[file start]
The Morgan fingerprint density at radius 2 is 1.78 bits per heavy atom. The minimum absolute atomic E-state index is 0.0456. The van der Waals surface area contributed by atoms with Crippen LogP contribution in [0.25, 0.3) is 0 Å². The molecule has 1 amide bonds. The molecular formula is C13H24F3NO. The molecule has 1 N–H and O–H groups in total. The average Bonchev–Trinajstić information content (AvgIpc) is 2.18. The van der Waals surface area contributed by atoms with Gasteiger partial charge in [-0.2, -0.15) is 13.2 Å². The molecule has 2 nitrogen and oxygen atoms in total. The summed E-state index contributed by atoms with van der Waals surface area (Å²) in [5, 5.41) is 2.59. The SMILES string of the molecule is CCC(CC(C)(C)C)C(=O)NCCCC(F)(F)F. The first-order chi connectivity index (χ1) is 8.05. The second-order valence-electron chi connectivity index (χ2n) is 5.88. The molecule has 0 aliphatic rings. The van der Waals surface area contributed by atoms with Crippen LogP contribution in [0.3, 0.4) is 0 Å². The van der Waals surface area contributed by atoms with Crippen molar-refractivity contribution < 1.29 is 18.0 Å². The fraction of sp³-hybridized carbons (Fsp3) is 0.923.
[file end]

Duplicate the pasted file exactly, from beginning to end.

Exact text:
The Morgan fingerprint density at radius 2 is 1.78 bits per heavy atom. The minimum absolute atomic E-state index is 0.0456. The van der Waals surface area contributed by atoms with Crippen LogP contribution in [0.25, 0.3) is 0 Å². The molecule has 1 amide bonds. The molecular formula is C13H24F3NO. The molecule has 1 N–H and O–H groups in total. The average Bonchev–Trinajstić information content (AvgIpc) is 2.18. The van der Waals surface area contributed by atoms with Gasteiger partial charge in [-0.2, -0.15) is 13.2 Å². The molecule has 2 nitrogen and oxygen atoms in total. The summed E-state index contributed by atoms with van der Waals surface area (Å²) in [5, 5.41) is 2.59. The SMILES string of the molecule is CCC(CC(C)(C)C)C(=O)NCCCC(F)(F)F. The first-order chi connectivity index (χ1) is 8.05. The second-order valence-electron chi connectivity index (χ2n) is 5.88. The molecule has 0 aliphatic rings. The van der Waals surface area contributed by atoms with Crippen LogP contribution in [0.3, 0.4) is 0 Å². The van der Waals surface area contributed by atoms with Crippen molar-refractivity contribution < 1.29 is 18.0 Å². The fraction of sp³-hybridized carbons (Fsp3) is 0.923.